Portugal’s new centre-right government, which came to power in March, could provide a spur to the development of private pensions in general and defined contribution (DC) plans in particular.
This appears to be the consensus of the country’s pensions industry. Publicly, the view is that nobody knows what the new government plans to do and that it is too early to predict what will happen. Privately there is quiet optimism that the new government will go with the grain of the market. One straw in the wind is the fact that the new minister of social security and labour, António Bagão Félix, is a former administrator of Companhia de Seguros Bonança, a subsidiary of BCP.
Leonardo Mathias, general manager at Schroder Investment Management, says: “What we know so far is that the new minister for social security and solidarity is an experienced man who is well liked by the financial and pensions community. And we know from the programmes of the two parties that formed the coalition that one of their objectives is to move on second and third pillar pensions, and to give a much stronger weight to the market and to private pensions.”
More tangible evidence is provided by the manifesto published before the election by José Manuel Durão Barroso, leader of the Portuguese Partido Social Democrat (PSD). The manifesto promised a fully functioning three pillar system, new capitalised individual pension accounts and tax incentives for personal pensions.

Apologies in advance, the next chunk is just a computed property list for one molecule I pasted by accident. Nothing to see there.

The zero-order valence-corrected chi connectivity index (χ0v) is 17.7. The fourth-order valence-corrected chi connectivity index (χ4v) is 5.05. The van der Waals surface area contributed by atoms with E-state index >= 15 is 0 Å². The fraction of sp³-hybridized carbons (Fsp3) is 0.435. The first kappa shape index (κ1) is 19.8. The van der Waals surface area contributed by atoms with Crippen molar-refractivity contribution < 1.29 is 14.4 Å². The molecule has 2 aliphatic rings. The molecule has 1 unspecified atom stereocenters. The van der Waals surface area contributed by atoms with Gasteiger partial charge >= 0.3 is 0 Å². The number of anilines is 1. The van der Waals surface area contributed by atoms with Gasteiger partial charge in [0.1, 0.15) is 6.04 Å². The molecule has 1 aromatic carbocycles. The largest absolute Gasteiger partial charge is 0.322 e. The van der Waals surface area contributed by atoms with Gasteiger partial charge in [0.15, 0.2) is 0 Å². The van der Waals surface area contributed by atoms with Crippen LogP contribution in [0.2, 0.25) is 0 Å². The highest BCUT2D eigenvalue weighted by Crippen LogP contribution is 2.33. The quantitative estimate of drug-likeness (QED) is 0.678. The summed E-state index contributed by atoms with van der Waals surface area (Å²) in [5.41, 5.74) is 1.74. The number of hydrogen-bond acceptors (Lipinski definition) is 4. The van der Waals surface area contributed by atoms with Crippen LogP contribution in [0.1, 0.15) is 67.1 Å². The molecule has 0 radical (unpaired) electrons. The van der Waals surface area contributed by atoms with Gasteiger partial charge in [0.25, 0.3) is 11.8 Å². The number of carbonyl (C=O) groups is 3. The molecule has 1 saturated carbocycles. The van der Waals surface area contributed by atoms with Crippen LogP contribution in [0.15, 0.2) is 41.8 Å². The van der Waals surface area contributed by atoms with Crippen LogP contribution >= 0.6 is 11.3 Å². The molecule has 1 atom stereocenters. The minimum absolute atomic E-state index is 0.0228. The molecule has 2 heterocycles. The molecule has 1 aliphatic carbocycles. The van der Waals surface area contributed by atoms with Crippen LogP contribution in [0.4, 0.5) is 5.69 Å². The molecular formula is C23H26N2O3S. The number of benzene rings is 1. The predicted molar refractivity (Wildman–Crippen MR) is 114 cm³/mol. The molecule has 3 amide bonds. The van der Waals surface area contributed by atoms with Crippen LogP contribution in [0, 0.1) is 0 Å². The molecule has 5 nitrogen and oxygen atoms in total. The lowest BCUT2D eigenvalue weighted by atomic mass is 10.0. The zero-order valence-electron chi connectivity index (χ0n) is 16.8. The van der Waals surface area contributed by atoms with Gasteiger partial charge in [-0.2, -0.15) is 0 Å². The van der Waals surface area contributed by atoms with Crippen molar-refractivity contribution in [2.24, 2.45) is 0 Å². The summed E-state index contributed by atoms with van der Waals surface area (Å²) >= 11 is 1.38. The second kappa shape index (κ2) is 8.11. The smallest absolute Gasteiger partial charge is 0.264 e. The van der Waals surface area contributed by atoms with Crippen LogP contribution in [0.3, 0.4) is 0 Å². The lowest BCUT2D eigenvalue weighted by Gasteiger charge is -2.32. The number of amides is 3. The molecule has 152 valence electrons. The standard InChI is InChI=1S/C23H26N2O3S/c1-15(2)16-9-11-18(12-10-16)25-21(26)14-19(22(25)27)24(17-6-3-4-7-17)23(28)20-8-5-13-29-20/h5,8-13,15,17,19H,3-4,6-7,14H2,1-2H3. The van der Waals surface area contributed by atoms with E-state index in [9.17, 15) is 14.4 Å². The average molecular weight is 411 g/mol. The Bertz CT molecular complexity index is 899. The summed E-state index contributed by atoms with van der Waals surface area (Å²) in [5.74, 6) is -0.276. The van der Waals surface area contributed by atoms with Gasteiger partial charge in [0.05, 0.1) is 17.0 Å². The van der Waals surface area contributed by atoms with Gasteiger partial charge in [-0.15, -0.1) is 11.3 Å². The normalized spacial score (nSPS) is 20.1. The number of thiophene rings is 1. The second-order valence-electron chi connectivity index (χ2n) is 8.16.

Meanwhile, two pieces of legislation introduced by the previous socialist government are putting pressure on companies with pension funds with schemes linked to the social security system. These are funds that complement the state pension by topping up the benefit to reach a guaranteed pay-out (for example 80% of final salary)
According to the Instituto de Seguros de Portugal, 97 of Portugal’s 288 defined benefit pension plans, representing 81,000 people, had schemes linked to the social security in 2000.
In September 1999, a law or ‘decreto’ introduced the concept of flexible retirement. The state pension can be claimed from the age of 55 provided the beneficiary has completed 30 years of contributions. However, the social security ministry imposes a penalty for this, by reducing the benefit by 4.5% for each year of early retirement. Companies linked to the social security will have to pay this 4.5% themselves if they are to achieve the guaranteed pension benefit.
In February this year, another decreto was introduced that changed the formula for calculating the social security pension. The old formula was based on the best 10 years of the last 15 years of a working life. The new formula is based on the whole career.
This change will not happen immediately. People with less than years to go to retirement can chose the formula that is most favourable to them. People with more than 15 years to retirement will be assessed by a combination of the old and the new formulae. Only those who entered the labour market this year will feel the full effect.
Maria João Louro, retirement plan consultant at William M Mercer in Lisbon, says that the eventual effect of both these changes to the social security pensions system will be to lower levels of benefit and compel companies with plans that are linked to the social security system to contribute more. She is currently calculating how much more companies can expect to pay, and will be publishing her conclusions shortly.